Interval Licensing – a firm owned by Microsoft co-founder Paul Allen is allegedly suing Google, Apple and Facebook (and others).  No, not to become the most unpopular man in the IT but because its claimed they have violated patents.

The patents involved allegedly are:

— U.S. Patent No. 6,263,507, for “Browser for Use in Navigating a Body of Information, With Particular Application to Browsing Information Represented By Audiovisual Data.”

— U.S. Patent No. 6,034,652, for “Attention Manager for Occupying the Peripheral Attention of a Person in the Vicinity of a Display Device.”

— U.S. Patent No. 6,788,314, for “Attention Manager for Occupying the Peripheral Attention of a Person in the Vicinity of a Display Device.”

— U.S. Patent No. 6,757,682, for “Alerting Users to Items of Current Interest.”

(From Reuters)

Reuters reports that one of the named companies said:

…an unfortunate trend of people trying to compete in the courtroom instead of the marketplace.

Source: http://www.reuters.com/article/idUS201024637120100828

Goblin – bytes4free@googlemail.com

If you are new to this blog (or have not yet read it) please take time to view the OpenBytes statement, here.

DCC, Bittorrent and Usenet – Is Bittorrent so great?

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The days of Micronet are long gone.....were you one of its members?

I’ve written many articles touching on this subject, but I wanted to look at it with a little more detail as whilst we see a massive surge in Net traffic in regards to file sharing ; as is often the case, has the best tech “won”?  Since the vast magority of file-sharing on a p2p network is infringing copyright, it seems relevant that this article covers this topic encompassing all file sharers, lawful or not.

I don’t want this article to be one of debating the rights and wrongs of copyright law, nor if  “all data should be free” , I’ve made my stance on copyright infringement very clear and whilst I think there are massive flaws in copyright law (and the means in which its enforced) I cannot condone nor support infringing of copyright.  If the law changes, great.  If it doesn’t, people shouldn’t intentionally infringe on copyright just because they don’t happen to agree with the law that governs it.  This article hopes to look at the tech from both sides of the argument.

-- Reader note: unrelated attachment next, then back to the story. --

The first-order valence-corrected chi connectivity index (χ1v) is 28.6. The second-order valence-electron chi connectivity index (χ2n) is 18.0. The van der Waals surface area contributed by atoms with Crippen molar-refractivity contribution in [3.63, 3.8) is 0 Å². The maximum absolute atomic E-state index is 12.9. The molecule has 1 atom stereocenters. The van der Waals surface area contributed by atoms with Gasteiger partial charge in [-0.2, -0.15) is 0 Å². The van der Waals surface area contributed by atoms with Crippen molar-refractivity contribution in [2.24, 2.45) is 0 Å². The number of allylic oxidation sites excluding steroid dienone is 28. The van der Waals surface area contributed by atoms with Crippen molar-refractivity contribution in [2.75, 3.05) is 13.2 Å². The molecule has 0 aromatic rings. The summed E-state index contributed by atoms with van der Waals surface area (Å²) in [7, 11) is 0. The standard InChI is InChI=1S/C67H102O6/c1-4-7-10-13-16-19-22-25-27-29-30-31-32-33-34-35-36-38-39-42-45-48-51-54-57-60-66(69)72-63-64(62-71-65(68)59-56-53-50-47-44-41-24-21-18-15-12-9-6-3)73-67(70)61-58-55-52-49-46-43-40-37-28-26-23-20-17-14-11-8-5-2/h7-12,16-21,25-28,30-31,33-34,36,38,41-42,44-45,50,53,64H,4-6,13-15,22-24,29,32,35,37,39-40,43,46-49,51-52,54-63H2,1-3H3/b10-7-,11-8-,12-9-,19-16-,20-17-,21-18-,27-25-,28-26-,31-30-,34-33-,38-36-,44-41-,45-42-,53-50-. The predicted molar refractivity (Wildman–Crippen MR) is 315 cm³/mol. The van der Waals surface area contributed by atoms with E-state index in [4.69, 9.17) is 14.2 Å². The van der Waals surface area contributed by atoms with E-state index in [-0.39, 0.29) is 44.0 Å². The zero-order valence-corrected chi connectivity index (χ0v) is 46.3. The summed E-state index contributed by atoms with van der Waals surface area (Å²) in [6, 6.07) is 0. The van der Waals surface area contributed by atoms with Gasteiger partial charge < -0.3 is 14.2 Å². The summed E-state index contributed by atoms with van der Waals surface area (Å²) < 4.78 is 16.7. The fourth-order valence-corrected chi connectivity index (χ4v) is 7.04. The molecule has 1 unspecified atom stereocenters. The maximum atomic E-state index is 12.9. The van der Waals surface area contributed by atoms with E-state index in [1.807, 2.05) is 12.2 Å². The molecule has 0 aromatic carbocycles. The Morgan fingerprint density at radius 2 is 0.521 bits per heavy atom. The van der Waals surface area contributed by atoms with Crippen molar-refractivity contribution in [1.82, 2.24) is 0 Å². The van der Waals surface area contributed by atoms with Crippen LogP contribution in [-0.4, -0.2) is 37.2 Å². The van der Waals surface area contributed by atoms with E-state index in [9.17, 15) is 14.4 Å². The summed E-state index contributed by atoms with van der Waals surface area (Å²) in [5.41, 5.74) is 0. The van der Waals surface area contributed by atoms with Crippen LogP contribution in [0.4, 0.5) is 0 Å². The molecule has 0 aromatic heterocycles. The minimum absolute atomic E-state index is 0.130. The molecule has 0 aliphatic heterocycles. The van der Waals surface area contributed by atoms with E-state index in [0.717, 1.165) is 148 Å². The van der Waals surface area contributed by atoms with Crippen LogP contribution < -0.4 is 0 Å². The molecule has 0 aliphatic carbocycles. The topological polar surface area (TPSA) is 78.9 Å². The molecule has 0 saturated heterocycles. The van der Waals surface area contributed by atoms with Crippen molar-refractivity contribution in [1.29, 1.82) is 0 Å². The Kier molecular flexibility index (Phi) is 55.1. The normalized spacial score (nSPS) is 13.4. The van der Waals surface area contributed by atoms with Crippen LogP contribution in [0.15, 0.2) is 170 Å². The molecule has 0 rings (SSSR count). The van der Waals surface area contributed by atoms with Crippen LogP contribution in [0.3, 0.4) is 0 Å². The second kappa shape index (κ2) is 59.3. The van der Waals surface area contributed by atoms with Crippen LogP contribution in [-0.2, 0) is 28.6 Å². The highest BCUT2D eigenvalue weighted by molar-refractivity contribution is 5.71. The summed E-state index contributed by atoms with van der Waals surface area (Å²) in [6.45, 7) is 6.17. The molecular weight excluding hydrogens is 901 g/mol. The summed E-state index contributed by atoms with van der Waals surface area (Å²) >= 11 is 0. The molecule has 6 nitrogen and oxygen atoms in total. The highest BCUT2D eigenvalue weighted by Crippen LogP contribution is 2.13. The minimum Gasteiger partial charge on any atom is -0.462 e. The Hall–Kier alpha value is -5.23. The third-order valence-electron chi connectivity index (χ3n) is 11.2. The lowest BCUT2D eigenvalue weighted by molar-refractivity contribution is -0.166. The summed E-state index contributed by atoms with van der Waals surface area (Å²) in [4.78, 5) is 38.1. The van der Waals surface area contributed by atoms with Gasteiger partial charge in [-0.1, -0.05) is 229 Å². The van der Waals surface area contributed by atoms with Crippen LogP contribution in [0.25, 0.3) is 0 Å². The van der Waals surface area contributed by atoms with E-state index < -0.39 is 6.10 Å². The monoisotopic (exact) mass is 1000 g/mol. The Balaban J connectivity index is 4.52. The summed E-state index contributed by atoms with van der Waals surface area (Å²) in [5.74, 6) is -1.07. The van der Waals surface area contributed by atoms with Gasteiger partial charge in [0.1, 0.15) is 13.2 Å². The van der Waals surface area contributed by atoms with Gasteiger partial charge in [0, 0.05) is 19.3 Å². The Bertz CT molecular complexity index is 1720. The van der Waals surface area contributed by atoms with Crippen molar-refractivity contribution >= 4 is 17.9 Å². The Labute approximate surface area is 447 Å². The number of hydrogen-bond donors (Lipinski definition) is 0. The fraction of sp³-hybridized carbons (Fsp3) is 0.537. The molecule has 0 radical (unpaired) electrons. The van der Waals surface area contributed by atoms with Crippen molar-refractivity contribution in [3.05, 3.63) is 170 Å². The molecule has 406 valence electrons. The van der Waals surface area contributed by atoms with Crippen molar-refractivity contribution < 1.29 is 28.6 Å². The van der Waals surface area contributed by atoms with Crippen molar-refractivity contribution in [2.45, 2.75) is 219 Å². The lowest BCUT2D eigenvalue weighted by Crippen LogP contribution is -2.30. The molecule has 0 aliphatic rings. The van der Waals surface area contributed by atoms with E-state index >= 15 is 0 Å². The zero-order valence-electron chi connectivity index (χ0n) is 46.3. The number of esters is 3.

Regardless of what you download though, I want to look at if the praise millions give to BitTorrent is actually deserved.

Before the days of the Internet when computers with 48k were deemed sufficient, I was one of a few who were accessing Micronet.  Little did I know at the time (when I was downloading lawfully free software onto tape) was that I was taking the first steps into what would be a global phenomena and eventually something which would become so large, even the best of ISP’s could buckle under the demand to feed their end users hunger for data.

Whilst the web has become a multi-media experience and moved on from it’s “Ceefax” looking roots, this article is to focus more on some of the file-sharing technologies and ask the question; Is BitTorrent so great?

In the early days of BitTorrent, trackers were fewer in number and the technology was a rather unknown entity to anyone who didn’t have a computing hobby everything was going along very nicely……